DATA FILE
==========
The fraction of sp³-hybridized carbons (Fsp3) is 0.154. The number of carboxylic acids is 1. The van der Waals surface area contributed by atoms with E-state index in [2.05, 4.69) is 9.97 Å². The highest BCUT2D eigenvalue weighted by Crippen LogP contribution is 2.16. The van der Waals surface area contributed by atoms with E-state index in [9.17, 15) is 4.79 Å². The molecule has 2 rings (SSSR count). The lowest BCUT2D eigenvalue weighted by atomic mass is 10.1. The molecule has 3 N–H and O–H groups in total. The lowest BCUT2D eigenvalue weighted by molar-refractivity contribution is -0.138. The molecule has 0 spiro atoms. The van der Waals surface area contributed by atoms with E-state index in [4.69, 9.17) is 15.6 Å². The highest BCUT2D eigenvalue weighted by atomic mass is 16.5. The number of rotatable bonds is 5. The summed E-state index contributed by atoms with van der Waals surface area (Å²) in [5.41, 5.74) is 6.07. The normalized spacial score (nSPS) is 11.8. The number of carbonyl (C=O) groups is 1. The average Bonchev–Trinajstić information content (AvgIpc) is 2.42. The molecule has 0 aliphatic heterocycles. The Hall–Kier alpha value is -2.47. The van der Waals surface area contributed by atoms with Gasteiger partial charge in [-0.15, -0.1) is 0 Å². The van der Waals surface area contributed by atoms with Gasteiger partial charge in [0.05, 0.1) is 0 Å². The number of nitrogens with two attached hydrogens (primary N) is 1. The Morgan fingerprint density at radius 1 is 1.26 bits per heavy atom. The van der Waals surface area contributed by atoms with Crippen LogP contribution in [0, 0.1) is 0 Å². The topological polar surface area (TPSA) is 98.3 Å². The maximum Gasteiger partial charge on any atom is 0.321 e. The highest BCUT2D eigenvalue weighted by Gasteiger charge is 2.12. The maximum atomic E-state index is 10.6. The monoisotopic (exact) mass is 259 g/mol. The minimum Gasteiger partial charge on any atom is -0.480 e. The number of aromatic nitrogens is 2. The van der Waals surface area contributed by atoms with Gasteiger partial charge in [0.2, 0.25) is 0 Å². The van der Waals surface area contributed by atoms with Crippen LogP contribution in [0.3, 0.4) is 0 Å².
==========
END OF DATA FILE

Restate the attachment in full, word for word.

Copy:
The fraction of sp³-hybridized carbons (Fsp3) is 0.154. The number of carboxylic acids is 1. The van der Waals surface area contributed by atoms with E-state index in [2.05, 4.69) is 9.97 Å². The highest BCUT2D eigenvalue weighted by Crippen LogP contribution is 2.16. The van der Waals surface area contributed by atoms with E-state index in [9.17, 15) is 4.79 Å². The molecule has 2 rings (SSSR count). The lowest BCUT2D eigenvalue weighted by atomic mass is 10.1. The molecule has 3 N–H and O–H groups in total. The lowest BCUT2D eigenvalue weighted by molar-refractivity contribution is -0.138. The molecule has 0 spiro atoms. The van der Waals surface area contributed by atoms with E-state index in [4.69, 9.17) is 15.6 Å². The highest BCUT2D eigenvalue weighted by atomic mass is 16.5. The number of rotatable bonds is 5. The summed E-state index contributed by atoms with van der Waals surface area (Å²) in [5.41, 5.74) is 6.07. The normalized spacial score (nSPS) is 11.8. The number of carbonyl (C=O) groups is 1. The average Bonchev–Trinajstić information content (AvgIpc) is 2.42. The molecule has 0 aliphatic heterocycles. The Hall–Kier alpha value is -2.47. The van der Waals surface area contributed by atoms with Gasteiger partial charge in [-0.15, -0.1) is 0 Å². The van der Waals surface area contributed by atoms with Gasteiger partial charge in [0.05, 0.1) is 0 Å². The number of nitrogens with two attached hydrogens (primary N) is 1. The Morgan fingerprint density at radius 1 is 1.26 bits per heavy atom. The van der Waals surface area contributed by atoms with Crippen LogP contribution in [0, 0.1) is 0 Å². The topological polar surface area (TPSA) is 98.3 Å². The maximum Gasteiger partial charge on any atom is 0.321 e. The highest BCUT2D eigenvalue weighted by Gasteiger charge is 2.12. The maximum atomic E-state index is 10.6. The monoisotopic (exact) mass is 259 g/mol. The minimum Gasteiger partial charge on any atom is -0.480 e. The number of aromatic nitrogens is 2. The van der Waals surface area contributed by atoms with Gasteiger partial charge in [0.2, 0.25) is 0 Å². The van der Waals surface area contributed by atoms with Crippen LogP contribution in [0.3, 0.4) is 0 Å².